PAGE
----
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454 article submissions by the ChefTalk.com community.

Tools Every Kitchen Needs The Essentials

Chefs get asked all kinds of questions. Recently, I received the following question: "Dear Chef Christopher-- I dream of being a great cook. What equipment should I have in my kitchen so that I can fulfill my dream? I want everything I need to be a great cook." For those who aspire to be the best cook they can be, having the proper kitchen equipment is paramount to maximizing success and limiting the frustration (you know, the kind you get when trying to whip egg whites with a fork and a small plastic bowl, or roast a turkey in a flimsy pan that's plainly too small--all... read more

Fennel Pollen Seasonings Newest Darling

Have you ever noticed that California fruit trees seem to be among the most fertile in the country? Artificial insemination. That's the answer. Dust pollen on the trees, the bees do their thing, and crop sizes increase. Sugar Ranch in Visalia, CA owned by Rebb Firman is one of a handful of agricultural producers of pollen, and he can become downright lyrical about a trade that traces back to his grandmother's inspired efforts. It is believed that she was the world's first collector of pollen to be sold to farmers for agricultural purposes. Undoubtedly, that doting... read more

Buying Fresh Fish

Buying fresh fish has never been easier. Restaurants commonly have a fish selection while more and more grocery stores are providing fresh fish counters. Finding fresh fish is not the problem. The problem is finding good quality fresh fish. For restaurants and retail stores "what sells" does not always keep customers coming back. Yet, a select number of eateries constantly have patrons asking the kitchen where they purchase their fish. So what are the secrets of these elite fish buyers? The goal of this article is to provide you with a description of fish buying basics... read more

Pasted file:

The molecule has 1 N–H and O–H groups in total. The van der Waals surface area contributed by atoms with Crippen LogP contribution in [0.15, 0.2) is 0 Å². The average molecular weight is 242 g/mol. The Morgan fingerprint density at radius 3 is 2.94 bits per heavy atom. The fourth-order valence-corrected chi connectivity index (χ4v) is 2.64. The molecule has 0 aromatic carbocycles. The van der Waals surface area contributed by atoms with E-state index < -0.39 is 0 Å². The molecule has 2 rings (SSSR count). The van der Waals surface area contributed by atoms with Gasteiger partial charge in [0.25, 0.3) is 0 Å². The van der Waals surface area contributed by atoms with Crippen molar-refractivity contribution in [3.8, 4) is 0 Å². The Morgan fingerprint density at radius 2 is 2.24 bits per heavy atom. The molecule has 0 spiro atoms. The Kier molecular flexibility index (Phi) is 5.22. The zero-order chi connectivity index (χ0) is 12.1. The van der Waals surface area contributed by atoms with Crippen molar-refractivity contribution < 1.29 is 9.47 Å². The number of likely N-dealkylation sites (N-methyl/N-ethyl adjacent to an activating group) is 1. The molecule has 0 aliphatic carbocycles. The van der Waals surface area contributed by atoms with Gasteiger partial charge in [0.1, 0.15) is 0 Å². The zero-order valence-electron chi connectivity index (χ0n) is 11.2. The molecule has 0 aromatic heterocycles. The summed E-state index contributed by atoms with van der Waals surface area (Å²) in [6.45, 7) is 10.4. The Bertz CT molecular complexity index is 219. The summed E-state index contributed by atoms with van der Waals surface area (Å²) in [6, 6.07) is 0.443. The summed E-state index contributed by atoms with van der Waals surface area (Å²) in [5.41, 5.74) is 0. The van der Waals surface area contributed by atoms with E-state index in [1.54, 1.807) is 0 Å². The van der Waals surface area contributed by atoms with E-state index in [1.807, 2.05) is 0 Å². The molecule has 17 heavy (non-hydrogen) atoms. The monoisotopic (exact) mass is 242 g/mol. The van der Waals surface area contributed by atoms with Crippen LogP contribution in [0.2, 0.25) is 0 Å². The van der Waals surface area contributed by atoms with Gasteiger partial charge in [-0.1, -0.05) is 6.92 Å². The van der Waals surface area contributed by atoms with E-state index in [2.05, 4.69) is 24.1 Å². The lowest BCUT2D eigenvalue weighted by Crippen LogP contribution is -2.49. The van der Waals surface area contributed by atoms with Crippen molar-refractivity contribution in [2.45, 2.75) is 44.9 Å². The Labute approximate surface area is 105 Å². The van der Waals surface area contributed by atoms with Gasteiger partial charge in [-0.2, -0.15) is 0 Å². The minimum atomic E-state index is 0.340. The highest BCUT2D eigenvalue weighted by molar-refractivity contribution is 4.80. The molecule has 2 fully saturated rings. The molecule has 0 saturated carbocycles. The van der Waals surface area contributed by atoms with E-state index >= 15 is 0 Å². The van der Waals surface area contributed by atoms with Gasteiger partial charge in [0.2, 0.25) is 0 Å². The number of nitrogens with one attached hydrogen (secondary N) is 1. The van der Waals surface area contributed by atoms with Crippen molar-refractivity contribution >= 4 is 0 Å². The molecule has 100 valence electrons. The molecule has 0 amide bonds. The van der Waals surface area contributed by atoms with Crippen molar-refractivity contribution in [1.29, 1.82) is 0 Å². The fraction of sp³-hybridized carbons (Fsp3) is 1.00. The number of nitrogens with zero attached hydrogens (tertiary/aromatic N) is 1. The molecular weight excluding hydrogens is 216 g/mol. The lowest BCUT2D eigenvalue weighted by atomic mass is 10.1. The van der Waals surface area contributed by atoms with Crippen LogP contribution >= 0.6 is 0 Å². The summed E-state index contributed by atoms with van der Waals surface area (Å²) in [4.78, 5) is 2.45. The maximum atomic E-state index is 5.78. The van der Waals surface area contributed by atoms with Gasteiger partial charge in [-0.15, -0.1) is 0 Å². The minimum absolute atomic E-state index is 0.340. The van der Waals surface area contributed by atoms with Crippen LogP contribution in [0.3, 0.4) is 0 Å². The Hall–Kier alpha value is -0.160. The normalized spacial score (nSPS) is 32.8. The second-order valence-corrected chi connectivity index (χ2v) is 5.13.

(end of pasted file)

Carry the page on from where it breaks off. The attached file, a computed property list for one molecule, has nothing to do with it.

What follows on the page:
A Guide To Buying Fish

Just Ask Why Chef Jon Campbell was faced with the biggest opportunity of his career. The chance to operate the city's most prestigious restaurant. Well recognized as the place where kings of industry meet, where the elite hold their soirees, this all is going to be Chef Jon's. The restaurant's chef of 26 years was retiring and Chef Jon was the winner over a short list of prestigious names. This was Chef Jon's big chance. He wanted to show the world that he was the best. His first order of business was to focus on operations. After all, the restaurant already had an... read more

The Fine Art Of Grilling

Welcome back to class. I hope that you have been successfully sautéing after last class session. As we learned in our last class, there are several broad categories of cooking methods--dry, wet, and a combination of both dry and wet. Sautéing is classed as a dry cooking method. Grilling also falls in the same category, in that it utilizes dry, intense heat to cook the product. During the summer months, grilling is the quintessential cooking method as it is done outside, thus not further heating up an already hot kitchen! While most people own a grill and use it... read more